I wrote the following on May 2nd

Being outed sucks, especially when the instrument of that outing is this blog. Recently my blog has been marked as private in order to try and regain control of my own narrative. I am not sure how, but a few weeks ago this little outlet of mine started to make the rounds at my work. I am, as you may know, an international school teacher and I work in a bubble, an expat/teacher microenvironment. For obvious reasons, I wanted to remain in the closet to work people until my tenure at this fine institute is over in June (today!).

Now I hear what you are going to say, “It’s the internet, of course you were going to get caught.” I felt very secure that no one was ever going to find this, how could they? I don’t get enough blog traffic to be Googleable. But it did get found. I am not sure how it happened really, a leak from a colleague, or maybe an instagram fuckup and a hypercurious colleague did some research? Water under the bridge. What does concern me is the danger people place trans people in by outing them. Besides making my work an incredibly uncomfortable place to be for several weeks—the break down I mysteriously had in front of my boss—outing LGBTQIA people is really dangerous (trans people experience disproportionately more police harassment, workplace discrimination, physical and sexual violence, and suicide rates: the later likely based on the former. Especially in a place like Korea. Look at next week’s election, none of the candidates support LGBTQIA rights, save Sim, and she ain’t gonna win.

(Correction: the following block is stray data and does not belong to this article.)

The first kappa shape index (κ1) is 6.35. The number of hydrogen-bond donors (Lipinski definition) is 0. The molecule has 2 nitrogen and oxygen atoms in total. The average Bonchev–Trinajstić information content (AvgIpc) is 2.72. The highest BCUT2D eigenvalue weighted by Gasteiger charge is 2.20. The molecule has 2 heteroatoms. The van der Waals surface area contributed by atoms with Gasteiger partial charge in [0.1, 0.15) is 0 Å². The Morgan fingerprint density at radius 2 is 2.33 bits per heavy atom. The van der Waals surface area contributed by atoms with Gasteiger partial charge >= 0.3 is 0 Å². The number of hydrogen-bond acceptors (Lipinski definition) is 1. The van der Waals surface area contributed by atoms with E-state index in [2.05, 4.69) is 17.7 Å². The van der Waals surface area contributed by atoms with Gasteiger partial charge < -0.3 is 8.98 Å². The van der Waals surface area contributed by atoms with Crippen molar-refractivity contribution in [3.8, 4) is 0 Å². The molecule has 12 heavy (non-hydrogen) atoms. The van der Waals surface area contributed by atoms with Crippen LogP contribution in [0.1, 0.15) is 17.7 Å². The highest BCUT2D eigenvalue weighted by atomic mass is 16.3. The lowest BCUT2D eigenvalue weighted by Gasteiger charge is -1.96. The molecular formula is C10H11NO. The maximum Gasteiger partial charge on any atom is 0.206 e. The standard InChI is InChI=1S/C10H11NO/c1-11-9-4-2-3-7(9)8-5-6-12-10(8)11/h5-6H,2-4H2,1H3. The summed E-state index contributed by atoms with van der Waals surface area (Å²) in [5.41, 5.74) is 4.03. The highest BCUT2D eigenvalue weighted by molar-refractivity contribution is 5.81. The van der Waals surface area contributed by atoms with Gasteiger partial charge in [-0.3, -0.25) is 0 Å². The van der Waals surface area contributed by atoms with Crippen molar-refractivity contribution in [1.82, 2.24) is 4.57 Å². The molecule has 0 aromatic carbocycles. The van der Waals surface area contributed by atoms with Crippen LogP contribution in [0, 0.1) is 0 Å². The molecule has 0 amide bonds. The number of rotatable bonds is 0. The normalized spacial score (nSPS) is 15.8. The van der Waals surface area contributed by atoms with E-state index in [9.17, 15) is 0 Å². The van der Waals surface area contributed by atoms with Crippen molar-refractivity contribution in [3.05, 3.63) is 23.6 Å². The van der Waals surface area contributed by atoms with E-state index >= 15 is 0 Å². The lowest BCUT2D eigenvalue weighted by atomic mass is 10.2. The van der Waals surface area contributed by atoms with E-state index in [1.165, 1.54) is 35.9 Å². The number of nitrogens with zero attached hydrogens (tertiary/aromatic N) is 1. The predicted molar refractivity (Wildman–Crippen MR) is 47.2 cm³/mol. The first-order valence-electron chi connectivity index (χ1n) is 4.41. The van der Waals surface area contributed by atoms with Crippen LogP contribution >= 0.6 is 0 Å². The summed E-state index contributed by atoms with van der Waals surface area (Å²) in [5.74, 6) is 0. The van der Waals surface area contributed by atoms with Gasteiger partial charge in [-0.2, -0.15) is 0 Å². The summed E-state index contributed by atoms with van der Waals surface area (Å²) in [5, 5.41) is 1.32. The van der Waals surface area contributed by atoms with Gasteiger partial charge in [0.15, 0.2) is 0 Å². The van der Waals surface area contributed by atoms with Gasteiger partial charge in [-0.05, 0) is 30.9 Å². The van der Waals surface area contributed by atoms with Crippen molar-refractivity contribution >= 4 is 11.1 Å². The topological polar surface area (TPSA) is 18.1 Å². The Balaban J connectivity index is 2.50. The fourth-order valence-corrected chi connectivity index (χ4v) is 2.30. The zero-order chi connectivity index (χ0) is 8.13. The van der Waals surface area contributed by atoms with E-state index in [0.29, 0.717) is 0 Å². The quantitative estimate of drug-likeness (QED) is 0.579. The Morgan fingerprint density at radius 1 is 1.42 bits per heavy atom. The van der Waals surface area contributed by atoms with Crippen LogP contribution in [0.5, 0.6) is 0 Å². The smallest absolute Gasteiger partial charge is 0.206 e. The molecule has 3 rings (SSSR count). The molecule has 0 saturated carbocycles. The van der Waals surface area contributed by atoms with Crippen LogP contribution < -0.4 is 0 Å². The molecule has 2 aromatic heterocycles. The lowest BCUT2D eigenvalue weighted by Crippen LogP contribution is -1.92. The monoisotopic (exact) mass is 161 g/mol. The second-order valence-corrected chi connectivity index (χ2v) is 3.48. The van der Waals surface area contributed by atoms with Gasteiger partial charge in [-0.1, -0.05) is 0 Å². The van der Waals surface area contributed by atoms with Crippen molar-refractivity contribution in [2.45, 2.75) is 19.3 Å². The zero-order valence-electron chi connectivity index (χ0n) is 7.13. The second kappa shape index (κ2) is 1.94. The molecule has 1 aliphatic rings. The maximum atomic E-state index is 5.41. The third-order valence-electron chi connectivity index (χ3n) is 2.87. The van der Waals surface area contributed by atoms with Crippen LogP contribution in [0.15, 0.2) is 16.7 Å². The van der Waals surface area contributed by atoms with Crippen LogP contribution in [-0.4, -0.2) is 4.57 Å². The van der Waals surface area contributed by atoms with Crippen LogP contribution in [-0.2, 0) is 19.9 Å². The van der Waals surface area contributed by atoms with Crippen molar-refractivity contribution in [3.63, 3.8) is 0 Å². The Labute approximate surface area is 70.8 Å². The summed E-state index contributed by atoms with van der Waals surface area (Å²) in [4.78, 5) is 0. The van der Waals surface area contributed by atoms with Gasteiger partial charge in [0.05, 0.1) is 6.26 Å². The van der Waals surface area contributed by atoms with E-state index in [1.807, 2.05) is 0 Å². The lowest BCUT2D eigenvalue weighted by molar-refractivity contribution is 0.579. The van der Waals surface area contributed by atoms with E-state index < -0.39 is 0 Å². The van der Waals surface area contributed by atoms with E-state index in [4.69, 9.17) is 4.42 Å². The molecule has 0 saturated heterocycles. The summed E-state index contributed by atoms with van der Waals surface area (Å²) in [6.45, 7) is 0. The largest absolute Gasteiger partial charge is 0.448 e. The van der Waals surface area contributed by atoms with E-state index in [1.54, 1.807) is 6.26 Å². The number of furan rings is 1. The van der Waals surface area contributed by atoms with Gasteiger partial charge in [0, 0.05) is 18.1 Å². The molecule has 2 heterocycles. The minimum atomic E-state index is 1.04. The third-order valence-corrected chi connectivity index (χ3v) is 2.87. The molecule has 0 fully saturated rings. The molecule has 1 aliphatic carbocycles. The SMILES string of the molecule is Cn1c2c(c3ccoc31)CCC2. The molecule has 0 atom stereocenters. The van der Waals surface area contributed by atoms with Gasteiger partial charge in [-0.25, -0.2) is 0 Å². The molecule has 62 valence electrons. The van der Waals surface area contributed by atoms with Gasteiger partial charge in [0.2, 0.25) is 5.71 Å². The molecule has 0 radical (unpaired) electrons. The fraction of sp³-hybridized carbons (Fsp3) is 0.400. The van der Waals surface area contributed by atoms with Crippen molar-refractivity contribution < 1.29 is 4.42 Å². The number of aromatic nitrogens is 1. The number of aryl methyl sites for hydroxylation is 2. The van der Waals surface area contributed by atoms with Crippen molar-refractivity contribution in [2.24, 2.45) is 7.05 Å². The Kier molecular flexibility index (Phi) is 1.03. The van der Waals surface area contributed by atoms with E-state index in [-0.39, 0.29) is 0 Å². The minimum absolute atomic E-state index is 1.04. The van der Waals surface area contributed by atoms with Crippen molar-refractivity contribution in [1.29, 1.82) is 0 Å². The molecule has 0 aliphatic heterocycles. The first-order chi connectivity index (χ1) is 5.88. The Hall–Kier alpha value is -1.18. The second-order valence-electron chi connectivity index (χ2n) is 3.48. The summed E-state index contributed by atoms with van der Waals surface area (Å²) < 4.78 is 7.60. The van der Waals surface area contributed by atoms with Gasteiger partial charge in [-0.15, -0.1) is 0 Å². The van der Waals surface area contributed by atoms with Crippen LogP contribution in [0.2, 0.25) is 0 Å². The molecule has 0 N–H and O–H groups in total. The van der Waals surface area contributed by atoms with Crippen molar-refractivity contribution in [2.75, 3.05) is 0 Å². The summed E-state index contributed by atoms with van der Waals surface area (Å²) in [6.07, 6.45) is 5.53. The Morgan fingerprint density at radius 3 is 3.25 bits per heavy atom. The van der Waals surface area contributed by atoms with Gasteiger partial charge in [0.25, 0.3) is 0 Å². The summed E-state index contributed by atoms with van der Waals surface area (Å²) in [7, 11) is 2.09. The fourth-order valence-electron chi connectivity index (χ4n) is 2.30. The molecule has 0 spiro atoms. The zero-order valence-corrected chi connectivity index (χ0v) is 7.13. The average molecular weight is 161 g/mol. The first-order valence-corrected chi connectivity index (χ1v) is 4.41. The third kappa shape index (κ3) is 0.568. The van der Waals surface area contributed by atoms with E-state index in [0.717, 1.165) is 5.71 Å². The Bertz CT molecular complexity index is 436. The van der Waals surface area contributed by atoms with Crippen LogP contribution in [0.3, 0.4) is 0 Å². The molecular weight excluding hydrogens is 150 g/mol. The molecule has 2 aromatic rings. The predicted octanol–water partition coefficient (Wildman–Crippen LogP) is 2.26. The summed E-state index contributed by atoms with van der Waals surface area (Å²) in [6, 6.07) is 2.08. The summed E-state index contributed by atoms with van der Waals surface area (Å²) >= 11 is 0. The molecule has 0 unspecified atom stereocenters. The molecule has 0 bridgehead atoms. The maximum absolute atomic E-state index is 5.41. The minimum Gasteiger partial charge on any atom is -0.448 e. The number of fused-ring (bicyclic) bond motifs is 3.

On top of that, this blog has been my window to the community outside of Korea, and that has been essential to my sanity this past year. Because as supported as I’ve been, and as many privileges that I have had this past year, coming out and transitioning in a foreign country, one often hostile to your existence, is not easy. It has been lonely, scary, and really, really, hard. And my blog, this blog, has been a way of escaping part of that isolation. This experience has somewhat soured this source of catharsis and outreach. However, this post is my attempt to take back control.

Takeaway: statistically you may not meet or be aware of many trans people as you go through life, we are 1 in 3000. I understand that we are interesting and question some fundamental assumptions about human nature that can only increase the curiosity factor we incite in some. Just know that for all of the curious out there, there are legions of people who feel threatened by our existence, and they are not curious, but hostile. So, think before you out someone, because it just might cause them more pain than you realise.

My blog will return in June.




Leave a Reply

Fill in your details below or click an icon to log in:

WordPress.com Logo

You are commenting using your WordPress.com account. Log Out / Change )

Twitter picture

You are commenting using your Twitter account. Log Out / Change )

Facebook photo

You are commenting using your Facebook account. Log Out / Change )

Google+ photo

You are commenting using your Google+ account. Log Out / Change )

Connecting to %s